Carmaker is adding Google Maps to its Sync-equipped vehicles, which will let drivers download directions to their cars from PCs or mobile phones.
Lance WhitneyContributing Writer
Lance Whitney is a freelance technology writer and trainer and a former IT professional. He's written for Time, CNET, PCMag, and several other publications. He's the author of two tech books--one on Windows and another on LinkedIn.
Ford owners with Sync-equipped vehicles will be able tap into Google Maps to download directions to their cars before month's end.
The free Send to Sync feature, announced Tuesday by Ford, will let drivers send Google Maps data from their Bluetooth-enabled computers or mobile phones to their in-car Sync systems. The electronic directions are downloaded directly into Sync and converted into audible turn-by-turn steps. The route is then calculated on the spot using the latest traffic information.
Ford is touting the service as a way for drivers to keep their eyes on the road by eliminating the need to juggle maps and printouts.
"Printing paper directions from a Web site is a relic in our digital age," Doug VanDagens, director of Ford Connected Services Solutions Organization, said in a statement. "With Send to Sync, you can map a destination at home, at work--wherever you have connectivity--and when you get to your car, it already knows where you want to go."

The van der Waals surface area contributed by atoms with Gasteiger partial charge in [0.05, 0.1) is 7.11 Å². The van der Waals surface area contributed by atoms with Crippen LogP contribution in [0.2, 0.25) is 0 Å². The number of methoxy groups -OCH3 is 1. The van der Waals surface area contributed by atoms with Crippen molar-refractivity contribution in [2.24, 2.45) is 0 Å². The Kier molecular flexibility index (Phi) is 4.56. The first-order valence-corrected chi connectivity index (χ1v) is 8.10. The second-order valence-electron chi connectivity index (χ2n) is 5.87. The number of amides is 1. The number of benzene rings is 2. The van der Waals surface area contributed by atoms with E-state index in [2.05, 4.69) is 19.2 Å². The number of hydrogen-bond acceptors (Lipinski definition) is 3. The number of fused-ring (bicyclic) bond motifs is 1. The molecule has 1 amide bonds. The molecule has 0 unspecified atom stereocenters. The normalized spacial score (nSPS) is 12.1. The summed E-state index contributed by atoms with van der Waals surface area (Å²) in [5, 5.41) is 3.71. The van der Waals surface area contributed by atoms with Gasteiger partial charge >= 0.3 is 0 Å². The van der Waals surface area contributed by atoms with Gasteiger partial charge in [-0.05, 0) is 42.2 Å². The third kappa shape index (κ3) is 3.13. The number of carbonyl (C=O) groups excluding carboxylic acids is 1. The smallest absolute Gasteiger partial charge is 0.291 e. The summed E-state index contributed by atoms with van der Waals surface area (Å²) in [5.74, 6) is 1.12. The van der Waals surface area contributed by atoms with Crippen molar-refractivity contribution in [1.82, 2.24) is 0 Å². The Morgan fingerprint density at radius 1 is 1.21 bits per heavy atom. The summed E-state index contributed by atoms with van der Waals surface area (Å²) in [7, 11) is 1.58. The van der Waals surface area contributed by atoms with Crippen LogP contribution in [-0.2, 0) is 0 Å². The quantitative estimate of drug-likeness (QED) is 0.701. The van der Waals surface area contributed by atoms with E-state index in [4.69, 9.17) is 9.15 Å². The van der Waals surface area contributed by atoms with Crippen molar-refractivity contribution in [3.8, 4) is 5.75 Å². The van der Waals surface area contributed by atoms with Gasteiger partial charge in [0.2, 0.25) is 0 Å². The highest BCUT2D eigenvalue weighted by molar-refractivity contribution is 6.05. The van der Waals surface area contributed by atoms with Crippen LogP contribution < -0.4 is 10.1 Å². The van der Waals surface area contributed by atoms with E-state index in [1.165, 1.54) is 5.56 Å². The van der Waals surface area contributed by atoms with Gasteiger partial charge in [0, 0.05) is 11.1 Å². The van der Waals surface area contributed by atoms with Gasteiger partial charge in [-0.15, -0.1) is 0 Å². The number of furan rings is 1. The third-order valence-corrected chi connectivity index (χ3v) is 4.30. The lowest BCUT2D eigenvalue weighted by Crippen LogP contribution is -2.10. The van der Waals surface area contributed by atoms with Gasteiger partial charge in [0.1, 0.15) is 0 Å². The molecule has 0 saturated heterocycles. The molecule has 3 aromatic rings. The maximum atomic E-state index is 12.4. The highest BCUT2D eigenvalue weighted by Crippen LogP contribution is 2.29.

Launched in 2007, Ford Sync provides car owners with a variety of voice-activated, cloud-based services, including directions, traffic reports, news, weather, movie listings, and search capabilities. Drivers can also connect cell phones, MP3 players, and other Bluetooth-enabled gadgets to communicate and transfer data with their in-car systems. Sync is powered by Microsoft software.
Send to Sync will be available for existing 2010 and 2011 Ford, Lincoln, and Mercury vehicles outfitted with Sync. No extra hardware, software updates, or additional fees will be required, according to the company. Ford said it is the only automaker to offer this feature without the need for a paid subscription.